In the 1980s, the USSR ended production of cars that had been produced for 7 decades. The last Soviet-Russian cars were produced in 1991.
To be precise, it was not the car manufacturing that ended in 1991, but the Soviet Union itself. The USSR and its government structures ceased to exist.
Only a small number of these cars are found on the entire planet, and they are unique for some of their features.
These cars are a bit like time capsules from the past, because they can show us what the Soviet automotive industry could have achieved if it were not for lack of funding in favor of military spending.
The USSR had several factories for producing cars at the time – ZAZ (Zaporozhye Automobile Factory), GAZ (Gorky Automobile Factory), and UAZ (Ulyanovsk Automobile Factory). Even though these plants had different tasks, they were closely connected to each other because all of them developed new models or produced engines. It is thanks to this that we can find some similarities between different Soviet-Russian models. For example, all three factories used front-wheel drive or rear-wheel drive with two doors as standard body styles (similar to what is offered by many other countries’ automakers today). On top of that, there were also hatchbacks which were largely based on sedans with two doors.
Some of the technologies used in these cars were truly outstanding. The biggest drawback was their high prices and production costs, which made them unattainable for most people.
But even today, people are still fascinated by these cars and often comment on them with nostalgic affection.
Now let’s introduce the cars that were produced in the USSR during the 1980s.
ZAZ-1102 “Pobeda” (Victory)
The ZAZ-1102 “Pobeda” (English: Victory) is a passenger car manufactured by ZAZ, a Ukrainian automobile factory. It was produced from 1955 to 1988. In total more than 2,000,000 “Pobedas” were made.
The ZAZ-1102 “Europa” (Europe)
The ZAZ-1102 “Europa” (English: Europe) is a passenger car manufactured by ZAZ, a Ukrainian automobile factory. It was produced from 1980 to 1991. In total more than 565,000 “Europas” were made in three generations of cars until 1991 when the model was discontinued.
GAZ Volga (VAZ-2101/Volga)
The GAZ Volga is an automobile that was produced in the Soviet Union and formerly by the Soviet automaker GAZ and currently by Russian automaker AvtoVAZ deriving its name from the country of origin and the river Volga where it was once manufactured. The first generation VAZ-2101 debuted in 1966 as a replacement for the Moskvitch 407 and remained in production until 1977 when it was succeeded by the VAZ-2107 Ford Cortina.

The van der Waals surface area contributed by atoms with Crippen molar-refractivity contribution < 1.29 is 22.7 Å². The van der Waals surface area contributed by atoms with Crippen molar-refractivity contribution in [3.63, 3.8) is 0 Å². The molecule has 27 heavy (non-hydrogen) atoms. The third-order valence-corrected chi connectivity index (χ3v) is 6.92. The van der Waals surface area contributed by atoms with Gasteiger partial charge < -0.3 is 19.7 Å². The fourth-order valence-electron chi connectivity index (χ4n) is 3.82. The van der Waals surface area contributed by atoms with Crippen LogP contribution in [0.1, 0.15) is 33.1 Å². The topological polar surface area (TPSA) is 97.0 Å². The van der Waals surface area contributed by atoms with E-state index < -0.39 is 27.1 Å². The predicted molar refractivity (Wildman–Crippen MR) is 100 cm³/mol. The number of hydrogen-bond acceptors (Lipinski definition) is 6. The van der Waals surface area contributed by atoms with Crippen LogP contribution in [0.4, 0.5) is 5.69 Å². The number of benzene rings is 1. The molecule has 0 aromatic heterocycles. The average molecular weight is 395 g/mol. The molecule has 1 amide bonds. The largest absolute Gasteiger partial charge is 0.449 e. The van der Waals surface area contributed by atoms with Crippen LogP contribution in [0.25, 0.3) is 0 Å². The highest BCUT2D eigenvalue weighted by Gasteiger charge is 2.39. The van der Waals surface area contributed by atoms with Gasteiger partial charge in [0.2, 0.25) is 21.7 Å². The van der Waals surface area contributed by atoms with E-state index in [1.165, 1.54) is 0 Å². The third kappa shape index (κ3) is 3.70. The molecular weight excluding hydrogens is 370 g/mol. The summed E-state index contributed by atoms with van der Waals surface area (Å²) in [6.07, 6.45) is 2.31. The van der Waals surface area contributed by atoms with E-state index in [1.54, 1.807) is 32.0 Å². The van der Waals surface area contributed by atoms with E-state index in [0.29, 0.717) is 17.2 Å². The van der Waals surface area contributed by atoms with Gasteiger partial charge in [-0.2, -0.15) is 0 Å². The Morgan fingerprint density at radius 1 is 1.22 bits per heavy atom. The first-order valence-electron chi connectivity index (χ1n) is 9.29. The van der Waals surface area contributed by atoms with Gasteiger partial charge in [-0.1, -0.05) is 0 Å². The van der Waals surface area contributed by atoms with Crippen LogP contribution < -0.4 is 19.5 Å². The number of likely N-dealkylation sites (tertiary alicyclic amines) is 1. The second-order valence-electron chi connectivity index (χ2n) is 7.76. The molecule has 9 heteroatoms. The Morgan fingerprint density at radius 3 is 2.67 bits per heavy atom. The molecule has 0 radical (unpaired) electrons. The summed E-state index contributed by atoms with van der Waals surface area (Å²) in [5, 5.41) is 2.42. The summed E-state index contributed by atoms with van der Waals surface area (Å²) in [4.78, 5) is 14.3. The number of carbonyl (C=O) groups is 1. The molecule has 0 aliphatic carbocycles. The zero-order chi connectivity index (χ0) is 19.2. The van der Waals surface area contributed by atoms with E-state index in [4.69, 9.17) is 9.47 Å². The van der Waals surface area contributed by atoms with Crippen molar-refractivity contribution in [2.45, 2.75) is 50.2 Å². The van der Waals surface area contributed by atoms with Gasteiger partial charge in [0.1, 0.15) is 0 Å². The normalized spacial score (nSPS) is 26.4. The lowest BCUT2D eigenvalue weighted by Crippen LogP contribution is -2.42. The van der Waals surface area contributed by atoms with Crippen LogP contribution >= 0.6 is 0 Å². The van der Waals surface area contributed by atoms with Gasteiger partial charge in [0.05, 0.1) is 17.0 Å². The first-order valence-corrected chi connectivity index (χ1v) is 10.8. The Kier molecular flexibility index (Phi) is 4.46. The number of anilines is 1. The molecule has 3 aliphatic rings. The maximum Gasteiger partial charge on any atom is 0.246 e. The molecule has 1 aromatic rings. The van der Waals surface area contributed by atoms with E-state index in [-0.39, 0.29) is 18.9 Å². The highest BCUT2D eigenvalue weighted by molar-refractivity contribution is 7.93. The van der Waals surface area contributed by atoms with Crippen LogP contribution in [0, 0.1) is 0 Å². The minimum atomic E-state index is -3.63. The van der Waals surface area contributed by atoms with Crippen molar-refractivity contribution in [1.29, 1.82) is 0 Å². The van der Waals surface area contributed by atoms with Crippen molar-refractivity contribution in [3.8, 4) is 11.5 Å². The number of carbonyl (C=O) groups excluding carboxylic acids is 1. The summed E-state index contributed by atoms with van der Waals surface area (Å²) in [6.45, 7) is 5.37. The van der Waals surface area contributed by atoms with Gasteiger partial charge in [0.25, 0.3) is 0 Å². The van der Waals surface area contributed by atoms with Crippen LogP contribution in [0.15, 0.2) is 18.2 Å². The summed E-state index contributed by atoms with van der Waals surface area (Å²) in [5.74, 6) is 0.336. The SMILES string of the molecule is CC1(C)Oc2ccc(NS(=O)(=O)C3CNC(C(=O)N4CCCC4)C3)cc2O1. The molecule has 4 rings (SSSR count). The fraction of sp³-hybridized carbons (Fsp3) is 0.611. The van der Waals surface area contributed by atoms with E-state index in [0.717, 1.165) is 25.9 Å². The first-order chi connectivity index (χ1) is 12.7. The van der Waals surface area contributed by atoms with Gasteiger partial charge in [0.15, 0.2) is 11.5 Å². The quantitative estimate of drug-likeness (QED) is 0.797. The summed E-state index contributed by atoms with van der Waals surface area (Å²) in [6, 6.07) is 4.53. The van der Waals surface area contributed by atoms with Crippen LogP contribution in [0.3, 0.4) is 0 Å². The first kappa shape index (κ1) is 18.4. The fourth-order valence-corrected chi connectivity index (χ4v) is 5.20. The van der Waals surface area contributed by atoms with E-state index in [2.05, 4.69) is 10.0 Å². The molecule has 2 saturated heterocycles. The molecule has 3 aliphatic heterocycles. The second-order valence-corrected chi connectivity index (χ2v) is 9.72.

The GAZ-24 “Volga” is an automobile that was produced in the Soviet Union by GAZ from 1961 to 1967. It was made as a long-wheelbase version of the GAZ-21 for government officials. It was powered by a 1,8 litre (120 cu in) inline four engine that produced 66 kW (87 hp). The car weighed 1,000 kg (2,205 lb). It had a top speed of 152 km/h (95 mph) and could accelerate from 0 to 100 km/h (62 mph) in 19 seconds.
The GAZ “Oka” is an automobile that was manufactured in the Soviet Union by GAZ from 1960 to 1965. It was powered by a 1,5 litre (91 cu in) inline four engine that produced 55 kW (73 hp). The car weighed 740 kg (1675 lb). It had a top speed of 155 km/h (96 mph) and could accelerate from 0 to 100 km/h (62 mph) in 23 seconds.
The Lada Samara is an automobile produced by VAZ in Russia. It was originally imported into the United Kingdom as the Lada Riva, but was renamed when it was re-launched under the Lada marque. It was introduced at the 1985 Frankfurt Motor Show, and production began in 1986. The 1.6 version of the sedan was called “Samara”, while the hatchback version, called “Samara-Schuco” (named after the German company which did the final assembly of the car in Leningrad), was discontinued in 1994, although the basic model remained available until 1998.
Lada Samara is a front-engined, front wheel drive hatchback with a solid axle/coil spring suspension at the rear. The engine is a four-cylinder 1.6 liter unit with double overhead camshafts, 16 valves and electronic ignition. The gearbox is a 5-speed manual which sends power to the wheels through a single plate dry clutch.
The Samara was sold in Western Europe as the Lada Riva from 1985–1998, when it was replaced by a facelifted model that remained until 2000. The original car’s design dated back to 1973, and its replacement was not brought to production because it failed crash tests conducted by the European New Car Assessment Programme (Euro NCAP).
Lada 2106/2107 “Niva”
The Lada Niva is produced since 1973 by AvtoVAZ in Russia and since 1997 also by Kia Motors Czech Republic in Zlín. It has been one of the most successful off-road vehicles in the world, with over 2.2 million models sold worldwide as of 2009.
The Niva was originally intended as a replacement for the earlier GAZ-69 off-roader, and was based on the GAZ 13 Chaika sedan. The Niva was fitted with a four-wheel drive drivetrain developed from the one used in the earlier GAZ-24 Volga sedan. It was available with either inline four or inline six engines, the latter being less common and more expensive.
The Niva is still in production today, having undergone several facelifts and upgrades throughout its history. Later models are built at AvtoVAZ’s plant in Togliatti and Kia’s plant in Zlín, Czech Republic. In Slovenia it’s built by SsangYong since 2013 under a license agreement with AvtoVAZ to produce vehicles for Europe under the name SsangYong Rexton 4×4. These versions are equipped with SsangYong’s 2179 cc (132 cu in) Fuelie 4 cylinder engine producing 136 kW (185 hp).